As a corn producer, now that you have ordered your seed and are making planting plans, there is one more thing you might want to consider – discussing your plans with your farming neighbors. With the advent of genetically engineered (sometimes called “GMO,” for Genetically Modified Organism) corn and the growth of the markets for certified organic grains, or non-GMO grain, farmers” corn planting decisions may impact those of their neighbors, because of pollen drift.
Randy Hughes, a farmer who produces blue, white and yellow corn organically in Janesville, Wis., attended a detailed two-day conference on co-existence of three different modes of crop production, held in Minneapolis in November 2001. He wishes more producers would try discussing their planting plans. “I”ve done well with my neighbors,” Hughes reports. “Every year I write them a letter, and they”ve been very good about it.”
Producers, state officials, university specialists and seed company representatives from Wisconsin, Minnesota, North Dakota, South Dakota and Iowa met under a USDA grant to foster understanding of the social, economic and ethical impacts of biotechnology.
Hughes has long-term perspective on pollen drift, because with blue corn or white corn, the results of pollen drift show up right away while the combine is running down the rows. He notes that pollination from stray GMO pollen is harder to detect.
“Before, (the question of what are you planting) never got asked at all in most situations,” Hughes concedes. “But my neighbors have been very decent. You don”t know if by notifying your neighbor of your intent to plant GMO corn you”re staving off a lawsuit, because to my knowledge a precedent hasn”t been set. But to me, if my neighbor has been a good actor and planted a buffer – I don”t know how much more you could ask him to do.”
The standard for separating varieties to avoid pollen drift in seed corn production has always been 660 feet, and the same distance applies to other corn pollen. Most corn pollen falls within 50 feet of the plant it comes from, but the longer distances have been good enough to prevent cross pollination in seed production. However, with sensitive testing for what are called “GMO events,” or the presence of an introduced protein, a small amount of pollen could drift further and cause problems. A zero tolerance for the presence of GMO corn by some organic and non-GMO shippers and customers makes the issue more difficult.
The clearest conclusion to emerge from the Minneapolis conference was that neighbor-to-neighbor communication was most valuable and easiest change to accomplish. Other recommendations included:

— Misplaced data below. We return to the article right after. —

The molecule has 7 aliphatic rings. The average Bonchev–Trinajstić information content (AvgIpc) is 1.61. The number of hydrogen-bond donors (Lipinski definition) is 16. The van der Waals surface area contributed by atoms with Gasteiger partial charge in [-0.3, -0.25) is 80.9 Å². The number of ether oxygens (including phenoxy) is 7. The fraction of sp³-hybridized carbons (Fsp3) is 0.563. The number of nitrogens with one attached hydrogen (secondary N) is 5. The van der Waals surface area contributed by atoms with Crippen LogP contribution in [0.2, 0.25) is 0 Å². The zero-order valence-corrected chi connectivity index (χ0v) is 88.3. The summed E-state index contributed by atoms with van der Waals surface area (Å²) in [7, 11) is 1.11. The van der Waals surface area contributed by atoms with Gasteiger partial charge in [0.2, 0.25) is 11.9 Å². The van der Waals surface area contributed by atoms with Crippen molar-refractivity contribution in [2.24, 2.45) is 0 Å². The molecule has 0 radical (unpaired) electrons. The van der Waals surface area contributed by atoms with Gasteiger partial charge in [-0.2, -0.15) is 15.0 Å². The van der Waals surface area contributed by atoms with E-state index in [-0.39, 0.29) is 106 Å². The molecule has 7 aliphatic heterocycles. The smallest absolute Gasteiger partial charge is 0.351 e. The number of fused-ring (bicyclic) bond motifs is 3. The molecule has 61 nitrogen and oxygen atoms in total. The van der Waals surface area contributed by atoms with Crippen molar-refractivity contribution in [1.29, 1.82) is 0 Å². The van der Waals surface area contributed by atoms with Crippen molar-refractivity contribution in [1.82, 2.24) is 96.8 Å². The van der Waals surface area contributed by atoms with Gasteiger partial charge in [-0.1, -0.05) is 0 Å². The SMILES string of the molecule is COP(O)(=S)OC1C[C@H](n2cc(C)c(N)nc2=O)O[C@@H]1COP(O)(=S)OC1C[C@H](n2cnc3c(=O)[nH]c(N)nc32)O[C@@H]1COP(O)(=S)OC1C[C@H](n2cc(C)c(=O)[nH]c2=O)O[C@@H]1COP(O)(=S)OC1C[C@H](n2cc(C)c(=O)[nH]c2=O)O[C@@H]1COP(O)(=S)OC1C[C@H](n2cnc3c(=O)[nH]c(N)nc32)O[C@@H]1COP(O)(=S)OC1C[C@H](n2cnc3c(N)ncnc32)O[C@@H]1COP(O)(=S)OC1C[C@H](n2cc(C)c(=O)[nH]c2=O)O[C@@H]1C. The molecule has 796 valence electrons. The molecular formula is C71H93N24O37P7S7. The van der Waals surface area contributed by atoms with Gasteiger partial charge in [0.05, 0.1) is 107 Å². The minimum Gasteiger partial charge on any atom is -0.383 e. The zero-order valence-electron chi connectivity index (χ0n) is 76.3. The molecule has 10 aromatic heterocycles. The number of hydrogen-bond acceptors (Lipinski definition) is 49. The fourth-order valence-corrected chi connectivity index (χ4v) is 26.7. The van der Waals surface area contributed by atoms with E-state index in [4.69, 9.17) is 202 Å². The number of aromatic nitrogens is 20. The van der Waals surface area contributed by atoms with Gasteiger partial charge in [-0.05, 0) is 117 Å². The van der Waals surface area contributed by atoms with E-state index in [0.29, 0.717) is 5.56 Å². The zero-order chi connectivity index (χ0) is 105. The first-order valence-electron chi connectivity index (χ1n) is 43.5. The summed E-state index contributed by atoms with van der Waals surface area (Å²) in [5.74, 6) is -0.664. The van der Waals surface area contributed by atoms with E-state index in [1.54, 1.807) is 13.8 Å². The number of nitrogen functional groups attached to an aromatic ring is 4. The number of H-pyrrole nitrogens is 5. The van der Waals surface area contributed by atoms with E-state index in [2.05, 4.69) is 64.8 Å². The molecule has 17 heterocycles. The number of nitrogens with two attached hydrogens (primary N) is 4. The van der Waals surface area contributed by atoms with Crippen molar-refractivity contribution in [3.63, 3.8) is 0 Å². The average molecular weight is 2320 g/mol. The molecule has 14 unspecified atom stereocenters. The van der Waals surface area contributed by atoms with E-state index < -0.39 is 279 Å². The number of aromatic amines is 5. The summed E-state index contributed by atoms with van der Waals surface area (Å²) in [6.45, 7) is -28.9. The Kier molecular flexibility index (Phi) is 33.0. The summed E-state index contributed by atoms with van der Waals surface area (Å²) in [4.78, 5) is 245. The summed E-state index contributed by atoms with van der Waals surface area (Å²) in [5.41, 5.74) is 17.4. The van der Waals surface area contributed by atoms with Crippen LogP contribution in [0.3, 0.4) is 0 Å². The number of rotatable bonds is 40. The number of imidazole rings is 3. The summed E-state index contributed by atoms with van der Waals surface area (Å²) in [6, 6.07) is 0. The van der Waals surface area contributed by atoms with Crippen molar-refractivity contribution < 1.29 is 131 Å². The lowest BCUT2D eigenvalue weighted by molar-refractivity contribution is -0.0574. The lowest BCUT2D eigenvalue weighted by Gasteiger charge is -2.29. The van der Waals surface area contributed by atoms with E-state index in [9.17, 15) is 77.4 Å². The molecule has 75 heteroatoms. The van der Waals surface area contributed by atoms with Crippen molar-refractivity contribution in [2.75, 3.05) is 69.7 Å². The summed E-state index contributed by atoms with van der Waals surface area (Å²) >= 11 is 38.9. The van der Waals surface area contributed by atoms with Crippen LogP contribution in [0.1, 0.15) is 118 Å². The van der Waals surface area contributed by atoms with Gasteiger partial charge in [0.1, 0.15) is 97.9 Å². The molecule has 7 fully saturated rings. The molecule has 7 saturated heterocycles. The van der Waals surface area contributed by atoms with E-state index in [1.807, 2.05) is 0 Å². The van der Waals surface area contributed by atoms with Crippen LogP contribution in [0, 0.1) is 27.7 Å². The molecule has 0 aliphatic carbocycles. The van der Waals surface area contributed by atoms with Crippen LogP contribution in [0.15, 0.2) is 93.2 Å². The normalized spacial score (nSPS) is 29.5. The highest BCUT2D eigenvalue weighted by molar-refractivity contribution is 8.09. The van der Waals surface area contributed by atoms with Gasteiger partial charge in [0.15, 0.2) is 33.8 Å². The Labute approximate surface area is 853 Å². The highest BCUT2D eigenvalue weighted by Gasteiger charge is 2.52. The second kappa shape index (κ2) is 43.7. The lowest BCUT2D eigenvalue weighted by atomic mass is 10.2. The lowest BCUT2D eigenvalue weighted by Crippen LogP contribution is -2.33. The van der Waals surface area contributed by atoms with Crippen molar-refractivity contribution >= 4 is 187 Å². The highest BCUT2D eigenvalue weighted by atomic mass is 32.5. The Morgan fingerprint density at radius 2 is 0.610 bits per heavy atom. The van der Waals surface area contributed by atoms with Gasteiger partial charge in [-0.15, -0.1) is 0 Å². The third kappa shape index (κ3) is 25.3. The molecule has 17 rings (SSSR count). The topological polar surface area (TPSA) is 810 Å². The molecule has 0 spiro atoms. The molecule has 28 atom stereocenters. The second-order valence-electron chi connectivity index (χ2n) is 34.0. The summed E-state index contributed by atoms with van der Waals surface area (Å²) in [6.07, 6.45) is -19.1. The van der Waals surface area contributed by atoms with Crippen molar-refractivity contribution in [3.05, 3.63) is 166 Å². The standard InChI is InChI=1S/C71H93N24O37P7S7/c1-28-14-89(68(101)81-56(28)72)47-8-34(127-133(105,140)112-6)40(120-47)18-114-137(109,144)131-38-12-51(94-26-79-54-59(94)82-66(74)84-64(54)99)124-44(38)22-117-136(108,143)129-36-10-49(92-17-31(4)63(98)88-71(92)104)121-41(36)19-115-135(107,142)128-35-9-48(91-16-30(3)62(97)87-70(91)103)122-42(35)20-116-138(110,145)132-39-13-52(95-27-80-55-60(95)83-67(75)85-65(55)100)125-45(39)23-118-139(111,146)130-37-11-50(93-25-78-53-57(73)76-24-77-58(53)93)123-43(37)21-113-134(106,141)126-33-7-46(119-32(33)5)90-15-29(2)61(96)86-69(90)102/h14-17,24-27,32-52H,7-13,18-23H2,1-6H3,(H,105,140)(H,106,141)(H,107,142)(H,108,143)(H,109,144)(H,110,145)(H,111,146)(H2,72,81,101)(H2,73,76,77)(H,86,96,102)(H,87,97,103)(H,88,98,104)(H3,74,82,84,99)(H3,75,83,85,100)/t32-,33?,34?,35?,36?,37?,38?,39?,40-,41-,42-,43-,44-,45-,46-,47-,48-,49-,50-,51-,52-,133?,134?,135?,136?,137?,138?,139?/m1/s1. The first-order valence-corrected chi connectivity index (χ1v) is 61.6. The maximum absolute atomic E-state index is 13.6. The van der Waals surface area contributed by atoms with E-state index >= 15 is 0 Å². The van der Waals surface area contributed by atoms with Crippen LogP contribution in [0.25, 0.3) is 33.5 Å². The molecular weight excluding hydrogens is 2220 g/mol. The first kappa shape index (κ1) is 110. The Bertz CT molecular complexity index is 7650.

o assure “identity preservation” throughout the corn production cycle, from seed production to elevators and shipping points;
o establish some degree of tolerance of biotech “events” in non-GMO and organic corn;
o improve risk management (insurance) for producers with something to lose from pollen drift, and
o make more accurate tests for presence of GMO events available.
An organic producer might want to tell his non-organic producing neighbors that he is shooting for organic premiums for all or some of his crops. The nearby GMO producer may then cooperate to avoid disputes. Seed companies are encouraging their GMO seed customers to plant non-GMO buffers and refuge acres, and GMO producers might put those refuges between their crops and those of the organic producer. Similar motivations might apply to producers who intend to market corn directly into export channels that exclude the presence of “GMO events.”
A GMO producer might want to notify his organic or non-GMO neighbors of his planting intentions to avoid litigation or just plain anger which could come about if some of “his” GMO pollen drifted and caused a reduction in premiums when the corn was sold.
Notification could get complicated. “It”s just another phone call and a hassle,” Hughes relates. To notify all neighboring producers could require some detailed research, since even looking at a recent plat map will not reveal who actually makes planting decisions on individual parcels of land.
One suggestion at the conference was that national, state or regional databases of planting intentions could be established, with GPS locations for each field recorded and made available over the Internet. More likely, groups of producers, meeting over coffee this February and March, could resolve issues locally.
Possibly local governmental or non-governmental organizations could help facilitate this communication. County Extension agents, town boards, local farm organization or grower groups, local churches or ministers, or any other type of local organization could facilitate communication about planting intentions, post maps, or moderate discussions.